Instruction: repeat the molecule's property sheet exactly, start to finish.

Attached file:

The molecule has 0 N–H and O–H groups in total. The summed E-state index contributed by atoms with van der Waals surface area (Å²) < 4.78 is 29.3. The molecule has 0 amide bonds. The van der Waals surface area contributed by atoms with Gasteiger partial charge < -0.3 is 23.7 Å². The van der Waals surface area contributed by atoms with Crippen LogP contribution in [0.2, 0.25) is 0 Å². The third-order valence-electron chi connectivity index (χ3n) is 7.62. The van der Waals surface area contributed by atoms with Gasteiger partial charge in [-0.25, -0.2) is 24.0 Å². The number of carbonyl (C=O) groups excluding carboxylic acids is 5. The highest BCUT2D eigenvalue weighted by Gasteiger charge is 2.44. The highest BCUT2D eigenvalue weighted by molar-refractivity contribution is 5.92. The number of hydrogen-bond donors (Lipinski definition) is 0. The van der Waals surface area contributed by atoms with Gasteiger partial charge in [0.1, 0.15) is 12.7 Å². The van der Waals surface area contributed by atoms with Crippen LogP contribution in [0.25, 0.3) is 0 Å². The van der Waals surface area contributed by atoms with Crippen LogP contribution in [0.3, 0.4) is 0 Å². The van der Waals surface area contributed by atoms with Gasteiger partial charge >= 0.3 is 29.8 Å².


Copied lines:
The molecule has 0 N–H and O–H groups in total. The summed E-state index contributed by atoms with van der Waals surface area (Å²) < 4.78 is 29.3. The molecule has 0 amide bonds. The van der Waals surface area contributed by atoms with Gasteiger partial charge < -0.3 is 23.7 Å². The van der Waals surface area contributed by atoms with Crippen LogP contribution in [0.2, 0.25) is 0 Å². The third-order valence-electron chi connectivity index (χ3n) is 7.62. The van der Waals surface area contributed by atoms with Gasteiger partial charge in [-0.25, -0.2) is 24.0 Å². The number of carbonyl (C=O) groups excluding carboxylic acids is 5. The highest BCUT2D eigenvalue weighted by Gasteiger charge is 2.44. The highest BCUT2D eigenvalue weighted by molar-refractivity contribution is 5.92. The number of hydrogen-bond donors (Lipinski definition) is 0. The van der Waals surface area contributed by atoms with Gasteiger partial charge in [0.1, 0.15) is 12.7 Å². The van der Waals surface area contributed by atoms with Crippen LogP contribution in [0.25, 0.3) is 0 Å². The van der Waals surface area contributed by atoms with Crippen LogP contribution in [0.3, 0.4) is 0 Å². The van der Waals surface area contributed by atoms with Gasteiger partial charge >= 0.3 is 29.8 Å².